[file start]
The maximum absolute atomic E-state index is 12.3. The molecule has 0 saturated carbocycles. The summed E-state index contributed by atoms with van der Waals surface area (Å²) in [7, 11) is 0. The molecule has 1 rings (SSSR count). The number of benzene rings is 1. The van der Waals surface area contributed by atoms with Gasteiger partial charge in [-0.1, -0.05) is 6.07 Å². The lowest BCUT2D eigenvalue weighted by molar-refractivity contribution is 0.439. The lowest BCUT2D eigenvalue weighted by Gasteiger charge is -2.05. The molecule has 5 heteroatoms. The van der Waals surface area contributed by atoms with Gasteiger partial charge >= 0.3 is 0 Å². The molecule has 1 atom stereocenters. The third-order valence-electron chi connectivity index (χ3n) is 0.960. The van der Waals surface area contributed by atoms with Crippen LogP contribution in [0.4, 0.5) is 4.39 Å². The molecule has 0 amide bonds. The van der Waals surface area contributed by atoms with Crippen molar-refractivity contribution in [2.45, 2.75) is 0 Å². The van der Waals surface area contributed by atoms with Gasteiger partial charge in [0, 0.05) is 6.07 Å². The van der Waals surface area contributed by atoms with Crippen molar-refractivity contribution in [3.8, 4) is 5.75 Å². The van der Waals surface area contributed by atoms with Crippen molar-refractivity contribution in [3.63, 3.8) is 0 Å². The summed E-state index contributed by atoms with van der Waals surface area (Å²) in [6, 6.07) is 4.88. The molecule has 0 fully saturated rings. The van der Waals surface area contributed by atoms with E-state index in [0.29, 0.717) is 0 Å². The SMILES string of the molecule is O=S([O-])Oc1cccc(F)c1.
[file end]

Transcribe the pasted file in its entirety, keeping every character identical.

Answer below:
The maximum absolute atomic E-state index is 12.3. The molecule has 0 saturated carbocycles. The summed E-state index contributed by atoms with van der Waals surface area (Å²) in [7, 11) is 0. The molecule has 1 rings (SSSR count). The number of benzene rings is 1. The van der Waals surface area contributed by atoms with Gasteiger partial charge in [-0.1, -0.05) is 6.07 Å². The lowest BCUT2D eigenvalue weighted by molar-refractivity contribution is 0.439. The lowest BCUT2D eigenvalue weighted by Gasteiger charge is -2.05. The molecule has 5 heteroatoms. The van der Waals surface area contributed by atoms with Gasteiger partial charge >= 0.3 is 0 Å². The molecule has 1 atom stereocenters. The third-order valence-electron chi connectivity index (χ3n) is 0.960. The van der Waals surface area contributed by atoms with Crippen LogP contribution in [0.4, 0.5) is 4.39 Å². The molecule has 0 amide bonds. The van der Waals surface area contributed by atoms with Crippen molar-refractivity contribution in [2.45, 2.75) is 0 Å². The van der Waals surface area contributed by atoms with Gasteiger partial charge in [0, 0.05) is 6.07 Å². The van der Waals surface area contributed by atoms with Crippen molar-refractivity contribution in [3.8, 4) is 5.75 Å². The van der Waals surface area contributed by atoms with Crippen molar-refractivity contribution in [3.63, 3.8) is 0 Å². The summed E-state index contributed by atoms with van der Waals surface area (Å²) in [6, 6.07) is 4.88. The molecule has 0 fully saturated rings. The van der Waals surface area contributed by atoms with E-state index in [0.29, 0.717) is 0 Å². The SMILES string of the molecule is O=S([O-])Oc1cccc(F)c1.